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Store of the Worlds: The Stories of Robert Sheckleyby Robert Sheckley
Synopses & Reviews
Robert Sheckley was science fiction’s in-house reply to the black humorists of the 1950s and 60s: Bruce Jay Friedman, Terry Southern, and the young Thomas Pynchon were his none-too-distant relatives; Mort Sahl’s comedy, Charles Schultz’s cartoons, and Tom Lehrer’s songs all mined similar veins. Sheckley targeted the conformity and consumerism of our mid-century technotopia while it was still under construction. His new worlds, alternate universes, and future dystopias have
only become more present with the passing years, even as his career, played out both in the pulp magazines and in front-line venues like Playboy and Omni, is a glimpse of a time when “science fiction writer” could be a kind of hipster credential. Mordant, absurdist, and deadpan, the best of Sheckley’s dissident farces represent science fiction’s high-water mark as an allegorical clearinghouse for twenty-century angst.
"The late Sheckley (1928 — 2005) was known for a dark satirical style that keeps some of the more dated material in this retrospective collection fresh. At his sharpest, as in the alien-invasion tale 'Shape,' Sheckley could mix complicated world-building and nuanced politics into a 15-page story. Many of the 26 inclusions — such as the title story, which explores the intersection of the many-worlds theory and upper-middle-class ennui — could be passed off as contemporary. Despite the poorly aged gender politics of the classic 'Seventh Victim,' arguably Sheckley's most famous short work, it offers humor that still rings true. Editors Lethem and Abramowitz provide an insightful introduction but otherwise let the individual stories stand on their own (not even providing their dates or provenance). That would be frustrating for a lesser author, but in Sheckley's case, it only helps highlight the timelessness of his ideas." Publishers Weekly Copyright PWxyz, LLC. All rights reserved.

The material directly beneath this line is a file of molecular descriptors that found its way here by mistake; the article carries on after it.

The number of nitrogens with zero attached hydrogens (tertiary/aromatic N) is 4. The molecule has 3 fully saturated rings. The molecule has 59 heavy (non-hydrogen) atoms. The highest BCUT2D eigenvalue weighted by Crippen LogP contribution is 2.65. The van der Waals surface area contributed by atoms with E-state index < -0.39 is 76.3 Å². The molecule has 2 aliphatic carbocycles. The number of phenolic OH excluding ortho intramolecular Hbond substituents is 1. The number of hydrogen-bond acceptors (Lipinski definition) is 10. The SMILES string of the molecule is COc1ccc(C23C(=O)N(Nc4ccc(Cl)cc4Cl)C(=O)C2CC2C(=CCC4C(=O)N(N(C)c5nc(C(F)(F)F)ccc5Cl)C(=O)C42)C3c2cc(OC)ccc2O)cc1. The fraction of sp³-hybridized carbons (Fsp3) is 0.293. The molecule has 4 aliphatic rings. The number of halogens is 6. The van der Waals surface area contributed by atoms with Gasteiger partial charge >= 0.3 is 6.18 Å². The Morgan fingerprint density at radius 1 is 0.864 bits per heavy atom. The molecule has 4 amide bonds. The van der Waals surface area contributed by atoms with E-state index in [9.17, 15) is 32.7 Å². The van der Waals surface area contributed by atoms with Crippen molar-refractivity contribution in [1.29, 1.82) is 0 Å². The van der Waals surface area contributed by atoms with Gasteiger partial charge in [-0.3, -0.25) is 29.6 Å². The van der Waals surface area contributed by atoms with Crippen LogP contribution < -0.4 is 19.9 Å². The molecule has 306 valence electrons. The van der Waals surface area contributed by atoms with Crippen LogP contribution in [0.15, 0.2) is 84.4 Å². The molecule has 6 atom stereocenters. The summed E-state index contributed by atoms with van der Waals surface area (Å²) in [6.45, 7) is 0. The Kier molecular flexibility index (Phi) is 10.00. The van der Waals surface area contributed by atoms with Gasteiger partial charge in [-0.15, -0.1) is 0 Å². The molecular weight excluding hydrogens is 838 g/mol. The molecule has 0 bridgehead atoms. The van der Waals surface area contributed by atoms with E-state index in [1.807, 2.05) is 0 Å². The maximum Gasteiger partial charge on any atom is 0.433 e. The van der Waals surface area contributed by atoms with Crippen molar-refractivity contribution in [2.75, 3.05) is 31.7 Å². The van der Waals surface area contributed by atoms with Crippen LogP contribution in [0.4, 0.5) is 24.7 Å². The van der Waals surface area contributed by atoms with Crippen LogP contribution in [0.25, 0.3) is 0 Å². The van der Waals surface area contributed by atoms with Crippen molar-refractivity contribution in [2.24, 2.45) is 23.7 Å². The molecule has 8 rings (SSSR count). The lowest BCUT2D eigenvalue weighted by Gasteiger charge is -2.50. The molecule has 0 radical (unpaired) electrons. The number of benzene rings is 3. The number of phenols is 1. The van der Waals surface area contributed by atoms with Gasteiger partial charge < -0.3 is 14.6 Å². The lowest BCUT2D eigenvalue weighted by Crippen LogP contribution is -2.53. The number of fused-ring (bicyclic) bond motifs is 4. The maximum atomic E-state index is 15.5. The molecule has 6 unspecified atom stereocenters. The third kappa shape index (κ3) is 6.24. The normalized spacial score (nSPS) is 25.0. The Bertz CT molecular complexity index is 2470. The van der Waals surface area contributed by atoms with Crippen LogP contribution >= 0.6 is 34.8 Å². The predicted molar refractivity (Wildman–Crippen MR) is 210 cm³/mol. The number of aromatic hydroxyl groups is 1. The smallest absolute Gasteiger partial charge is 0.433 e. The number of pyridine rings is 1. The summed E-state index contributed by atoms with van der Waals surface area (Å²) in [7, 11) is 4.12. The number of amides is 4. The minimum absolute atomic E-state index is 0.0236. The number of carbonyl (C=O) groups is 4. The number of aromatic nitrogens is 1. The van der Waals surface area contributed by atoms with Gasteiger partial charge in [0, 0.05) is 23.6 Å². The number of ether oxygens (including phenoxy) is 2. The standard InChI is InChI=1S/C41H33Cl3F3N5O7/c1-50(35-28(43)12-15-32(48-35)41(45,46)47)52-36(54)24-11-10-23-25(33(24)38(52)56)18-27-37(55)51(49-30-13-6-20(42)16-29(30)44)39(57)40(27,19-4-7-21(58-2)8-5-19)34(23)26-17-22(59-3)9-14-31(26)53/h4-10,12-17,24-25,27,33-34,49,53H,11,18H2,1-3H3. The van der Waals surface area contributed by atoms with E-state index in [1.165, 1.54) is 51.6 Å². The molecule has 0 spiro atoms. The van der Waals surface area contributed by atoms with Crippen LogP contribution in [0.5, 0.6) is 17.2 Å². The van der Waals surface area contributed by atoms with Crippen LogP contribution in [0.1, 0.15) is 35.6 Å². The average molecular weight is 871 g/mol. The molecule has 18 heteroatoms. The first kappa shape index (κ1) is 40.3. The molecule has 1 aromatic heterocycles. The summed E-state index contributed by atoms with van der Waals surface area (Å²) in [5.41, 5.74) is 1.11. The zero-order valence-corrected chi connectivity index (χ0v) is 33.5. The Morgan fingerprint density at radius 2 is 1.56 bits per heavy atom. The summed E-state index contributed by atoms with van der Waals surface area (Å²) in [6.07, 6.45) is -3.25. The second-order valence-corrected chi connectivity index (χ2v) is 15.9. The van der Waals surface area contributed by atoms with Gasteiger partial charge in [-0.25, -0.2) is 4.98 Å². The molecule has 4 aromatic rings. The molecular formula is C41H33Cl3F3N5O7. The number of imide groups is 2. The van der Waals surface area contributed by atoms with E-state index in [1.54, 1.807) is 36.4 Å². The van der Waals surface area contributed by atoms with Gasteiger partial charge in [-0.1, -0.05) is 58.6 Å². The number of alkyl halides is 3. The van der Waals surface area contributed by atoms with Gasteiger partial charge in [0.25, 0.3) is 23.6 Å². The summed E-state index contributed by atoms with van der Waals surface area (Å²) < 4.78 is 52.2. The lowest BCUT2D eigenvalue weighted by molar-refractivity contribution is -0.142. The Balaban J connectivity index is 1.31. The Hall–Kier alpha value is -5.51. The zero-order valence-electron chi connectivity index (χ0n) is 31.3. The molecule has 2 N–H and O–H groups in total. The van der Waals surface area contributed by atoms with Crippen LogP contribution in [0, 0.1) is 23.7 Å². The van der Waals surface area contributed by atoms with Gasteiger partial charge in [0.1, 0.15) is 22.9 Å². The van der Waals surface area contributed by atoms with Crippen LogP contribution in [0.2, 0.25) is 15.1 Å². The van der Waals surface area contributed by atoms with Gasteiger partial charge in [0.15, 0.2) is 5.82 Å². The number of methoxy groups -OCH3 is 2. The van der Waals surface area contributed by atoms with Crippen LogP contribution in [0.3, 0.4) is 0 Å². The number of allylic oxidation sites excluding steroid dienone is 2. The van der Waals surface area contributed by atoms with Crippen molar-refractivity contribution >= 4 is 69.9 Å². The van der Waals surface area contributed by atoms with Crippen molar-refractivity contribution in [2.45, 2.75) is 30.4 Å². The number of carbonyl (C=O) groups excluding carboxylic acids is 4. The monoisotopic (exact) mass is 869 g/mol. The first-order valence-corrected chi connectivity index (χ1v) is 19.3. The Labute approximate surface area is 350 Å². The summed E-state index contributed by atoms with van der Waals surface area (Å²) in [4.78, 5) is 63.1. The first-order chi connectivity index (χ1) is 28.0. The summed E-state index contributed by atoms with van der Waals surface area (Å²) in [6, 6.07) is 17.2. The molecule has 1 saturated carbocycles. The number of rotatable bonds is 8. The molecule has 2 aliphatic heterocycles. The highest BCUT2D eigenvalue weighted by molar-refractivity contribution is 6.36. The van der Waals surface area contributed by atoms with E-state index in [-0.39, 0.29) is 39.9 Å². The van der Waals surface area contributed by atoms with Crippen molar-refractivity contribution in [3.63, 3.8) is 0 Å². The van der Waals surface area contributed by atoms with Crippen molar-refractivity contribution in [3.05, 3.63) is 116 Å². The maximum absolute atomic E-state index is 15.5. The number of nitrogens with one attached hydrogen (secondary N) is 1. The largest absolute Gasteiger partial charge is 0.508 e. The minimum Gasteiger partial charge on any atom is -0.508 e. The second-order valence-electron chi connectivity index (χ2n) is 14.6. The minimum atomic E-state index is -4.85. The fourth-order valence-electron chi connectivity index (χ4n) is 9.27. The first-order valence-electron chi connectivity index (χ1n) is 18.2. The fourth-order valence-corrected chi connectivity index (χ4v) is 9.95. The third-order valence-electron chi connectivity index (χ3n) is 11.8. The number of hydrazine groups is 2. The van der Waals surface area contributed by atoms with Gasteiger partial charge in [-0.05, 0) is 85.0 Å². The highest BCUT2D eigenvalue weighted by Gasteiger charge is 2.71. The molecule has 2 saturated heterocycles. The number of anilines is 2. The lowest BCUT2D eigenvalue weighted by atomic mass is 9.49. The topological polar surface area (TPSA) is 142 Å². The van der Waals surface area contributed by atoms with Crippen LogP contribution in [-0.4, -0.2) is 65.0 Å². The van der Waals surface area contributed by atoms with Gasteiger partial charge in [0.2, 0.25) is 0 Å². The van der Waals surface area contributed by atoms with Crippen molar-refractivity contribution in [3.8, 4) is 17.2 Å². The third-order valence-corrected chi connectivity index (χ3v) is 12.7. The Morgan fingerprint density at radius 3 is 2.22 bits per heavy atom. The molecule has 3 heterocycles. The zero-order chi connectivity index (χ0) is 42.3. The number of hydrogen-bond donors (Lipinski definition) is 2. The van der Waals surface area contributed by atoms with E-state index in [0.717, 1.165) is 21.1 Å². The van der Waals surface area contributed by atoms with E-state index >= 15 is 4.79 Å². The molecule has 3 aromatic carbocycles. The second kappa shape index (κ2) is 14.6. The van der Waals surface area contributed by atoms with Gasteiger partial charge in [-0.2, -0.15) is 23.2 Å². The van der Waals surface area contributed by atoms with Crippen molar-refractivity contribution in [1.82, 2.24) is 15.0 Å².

An NYRB Classics Original
Robert Sheckley was an eccentric master of the American short story, and his tales, whether set in dystopic cityscapes, ultramodern advertising agencies, or aboard spaceships lighting out for hostile planets, are among the most startlingly original of the twentieth century. Today, as the new worlds, alternate universes, and synthetic pleasures Sheckley foretold become our reality, his vision begins to look less absurdist and more prophetic. This retrospective selection, chosen by Jonathan Lethem and Alex Abramovich, brings together the best of Sheckley’s deadpan farces, proving once again that he belongs beside such mordant critics of contemporary mores as Bruce Jay Friedman, Terry Southern, and Thomas Pynchon.
About the Author
Robert Sheckley (1928–2005) is considered one of science fiction’s seminal humorists. His more than fifteen novels and roughly 400 short stories have been made into four films and translated
into ten languages.
Jonathan Lethem is the author of seven novels, and has published his stories and essays in The New Yorker, Harper’s, Rolling Stone, Esquire, and The New York Times, among other
Alex Abramovich has been an editor of Feed and Very Short List, and a writer for The New York Times, The London Review of Books, and other publications.
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